Plain matzoh has few redeeming characteristics. Whether you spell it matzoh, matzo or matzah, the stuff is dry (it would be better named “edible cardboard”), tasteless (no salt), and hard to digest. On the other hand, you can easily turn it into Matzo Pudding or Kugel. It’s a marvelously easy and addictive casserole that is the Passover equivalent of noodle pudding. So before you decide to eat only a small piece and throw the rest of the box away, try this.
There are two ways to cook matzoh: either break/grind it up (matzoh meal, as in matzoh balls or Passover rolls) or soak it in water to soften the texture and then combine it with eggs. This dish, like my Savory Passover Matzo Muffins, goes the latter route.
The ingredients are simple: matzo; apples, sugar, cinnamon, lemon rind, raisins and eggs, with a bit of butter on top.
My Matzo Pudding or Kugel is sweet without being dessert. The basic softened matzoh cooked with egg also works well for a savory pudding. Savory is fine, but first, I have to make a huge batch of this matzo pudding or my kids won’t think it’s Passover.
This recipe can easily be doubled or tripled. Just keep in mind that the casserole in which you make it should be large and low enough to keep the mixture relatively thin, or it won’t cook all the way through. I like the matzohs to keep their shape. If you prefer them to disintegrate and to have a more even consistency, soak them for longer to soften them further and mix them more vigorously to break them up.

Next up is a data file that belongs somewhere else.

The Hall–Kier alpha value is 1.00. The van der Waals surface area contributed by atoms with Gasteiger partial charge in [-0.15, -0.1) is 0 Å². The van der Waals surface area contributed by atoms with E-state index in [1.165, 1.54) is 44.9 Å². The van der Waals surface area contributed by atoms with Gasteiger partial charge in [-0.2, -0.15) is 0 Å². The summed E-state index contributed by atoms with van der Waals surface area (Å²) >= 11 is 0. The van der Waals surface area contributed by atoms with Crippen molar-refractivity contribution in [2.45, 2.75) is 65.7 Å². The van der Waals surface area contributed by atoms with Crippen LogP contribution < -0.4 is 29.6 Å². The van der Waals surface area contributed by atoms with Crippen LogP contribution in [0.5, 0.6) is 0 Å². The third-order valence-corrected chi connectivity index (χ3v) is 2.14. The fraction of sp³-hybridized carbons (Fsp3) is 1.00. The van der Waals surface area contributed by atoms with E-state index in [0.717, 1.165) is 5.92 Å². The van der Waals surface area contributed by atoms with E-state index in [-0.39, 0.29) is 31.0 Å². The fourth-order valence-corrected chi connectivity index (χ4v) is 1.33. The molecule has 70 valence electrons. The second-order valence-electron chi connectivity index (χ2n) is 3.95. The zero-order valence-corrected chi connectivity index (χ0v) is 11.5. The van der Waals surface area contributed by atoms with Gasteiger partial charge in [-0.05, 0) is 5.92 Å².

We eat this as a side dish at the Passover seder. It would be a great brunch food too, or as a snack. Leftover matzoh pudding is delicious cold or re-heated in a toaster oven.
Matzo Pudding or Kugel
This version of matzo pudding or kugel is always on our Seder table. It is sweet without being dessert-like and goes really well with chicken or brisket.
- 3 sheets matzo, broken into about 1/8 size pieces
- 3/4 cup raisins, soaked in about 1/4 cup warm orange or apple juice
- 1/4 cup sugar
- 1/4 teaspoon cinnamon
- 1/2 teaspoon grate lemon rind
- 3 eggs
- 2 apples, peeled, cored, and cut into thin half-slices
- 1-2 tablespoons butter or margarine (for dotting on top of casserole)
Preheat the oven to 350 degrees. Grease a small (casserole with butter or margarine and set aside.
- Warm the juice (I microwave 30 seconds on high) in the small bowl. Add the raisins and set aside. (To add extra color, I often mix yellow and dark raisins.) The raisins soak up some of the juice and get plumper and soft. After that happens, drain the excess juice.
Soak the matzo pieces in the bowl with a few cups of water for a few minutes until just soft, but not disintegrated. Drain well, pressing the matzohs with your hand so most of the water drains out.
Add the sugar and cinnamon, grated lemon peel, and eggs. Mix well, but not too roughly. The matzo may break up more and the resulting mixture has matzoh pieces of varying sizes.
- Add the apple pieces and raisins and mix again, gently incorporating the fruit. I haven’t specified the type of apples because I make this with all types, often mixed. Use whatever type you prefer, or follow my lead and use an assortment.
Pour the mixture into the casserole and dot with butter or margarine. Bake for 35-45 minutes until the top of the casserole is browned and crisp. (If the top isn't browning, turn the heat up during the last 5 minutes or so to 375 degrees.) Serve hot.
I've found the easiest way to prepare the apples is to peel them, cut them into quarters, then slice each one thinly and cut the slices into thirds.
If you are concerned about them turning brown, sprinkle a bit of lemon juice on the apple pieces.